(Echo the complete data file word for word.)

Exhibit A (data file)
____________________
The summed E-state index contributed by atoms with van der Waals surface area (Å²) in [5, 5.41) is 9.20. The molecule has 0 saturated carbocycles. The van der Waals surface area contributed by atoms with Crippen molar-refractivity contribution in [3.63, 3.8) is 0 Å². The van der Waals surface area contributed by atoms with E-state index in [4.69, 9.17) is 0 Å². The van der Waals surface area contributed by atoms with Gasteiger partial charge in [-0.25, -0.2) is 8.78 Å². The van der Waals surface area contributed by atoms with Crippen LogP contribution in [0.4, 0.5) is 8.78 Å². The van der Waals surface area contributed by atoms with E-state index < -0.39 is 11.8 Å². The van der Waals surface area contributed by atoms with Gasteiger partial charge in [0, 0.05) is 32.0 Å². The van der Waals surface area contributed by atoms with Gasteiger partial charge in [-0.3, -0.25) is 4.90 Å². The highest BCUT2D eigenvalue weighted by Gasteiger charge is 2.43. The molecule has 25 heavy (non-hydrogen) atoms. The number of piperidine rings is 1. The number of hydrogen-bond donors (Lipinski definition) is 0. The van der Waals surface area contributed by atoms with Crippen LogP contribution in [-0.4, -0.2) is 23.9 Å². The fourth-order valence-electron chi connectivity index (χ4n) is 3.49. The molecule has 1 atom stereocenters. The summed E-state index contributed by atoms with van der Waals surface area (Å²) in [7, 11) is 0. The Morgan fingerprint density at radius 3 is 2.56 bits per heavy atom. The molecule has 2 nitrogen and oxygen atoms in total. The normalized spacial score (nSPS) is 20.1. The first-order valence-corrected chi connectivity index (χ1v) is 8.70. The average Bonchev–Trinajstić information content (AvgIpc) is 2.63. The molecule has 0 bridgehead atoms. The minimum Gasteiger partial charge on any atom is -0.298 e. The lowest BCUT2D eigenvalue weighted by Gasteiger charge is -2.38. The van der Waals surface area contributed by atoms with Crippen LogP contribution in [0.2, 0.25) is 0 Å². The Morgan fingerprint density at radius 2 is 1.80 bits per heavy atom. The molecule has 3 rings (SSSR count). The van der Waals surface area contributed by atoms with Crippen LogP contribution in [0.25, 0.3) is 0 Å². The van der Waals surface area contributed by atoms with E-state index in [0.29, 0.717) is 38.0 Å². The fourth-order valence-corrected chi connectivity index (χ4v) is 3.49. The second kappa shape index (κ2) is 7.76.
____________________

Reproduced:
The summed E-state index contributed by atoms with van der Waals surface area (Å²) in [5, 5.41) is 9.20. The molecule has 0 saturated carbocycles. The van der Waals surface area contributed by atoms with Crippen molar-refractivity contribution in [3.63, 3.8) is 0 Å². The van der Waals surface area contributed by atoms with E-state index in [4.69, 9.17) is 0 Å². The van der Waals surface area contributed by atoms with Gasteiger partial charge in [-0.25, -0.2) is 8.78 Å². The van der Waals surface area contributed by atoms with Crippen LogP contribution in [0.4, 0.5) is 8.78 Å². The van der Waals surface area contributed by atoms with E-state index < -0.39 is 11.8 Å². The van der Waals surface area contributed by atoms with Gasteiger partial charge in [0, 0.05) is 32.0 Å². The van der Waals surface area contributed by atoms with Gasteiger partial charge in [-0.3, -0.25) is 4.90 Å². The highest BCUT2D eigenvalue weighted by Gasteiger charge is 2.43. The molecule has 25 heavy (non-hydrogen) atoms. The number of piperidine rings is 1. The number of hydrogen-bond donors (Lipinski definition) is 0. The van der Waals surface area contributed by atoms with Crippen LogP contribution in [-0.4, -0.2) is 23.9 Å². The fourth-order valence-electron chi connectivity index (χ4n) is 3.49. The molecule has 1 atom stereocenters. The summed E-state index contributed by atoms with van der Waals surface area (Å²) in [7, 11) is 0. The Morgan fingerprint density at radius 3 is 2.56 bits per heavy atom. The molecule has 2 nitrogen and oxygen atoms in total. The normalized spacial score (nSPS) is 20.1. The first-order valence-corrected chi connectivity index (χ1v) is 8.70. The average Bonchev–Trinajstić information content (AvgIpc) is 2.63. The molecule has 0 bridgehead atoms. The minimum Gasteiger partial charge on any atom is -0.298 e. The lowest BCUT2D eigenvalue weighted by Gasteiger charge is -2.38. The van der Waals surface area contributed by atoms with Crippen LogP contribution in [0.2, 0.25) is 0 Å². The Morgan fingerprint density at radius 2 is 1.80 bits per heavy atom. The molecule has 3 rings (SSSR count). The van der Waals surface area contributed by atoms with Crippen LogP contribution in [0.25, 0.3) is 0 Å². The van der Waals surface area contributed by atoms with E-state index in [0.29, 0.717) is 38.0 Å². The fourth-order valence-corrected chi connectivity index (χ4v) is 3.49. The second kappa shape index (κ2) is 7.76.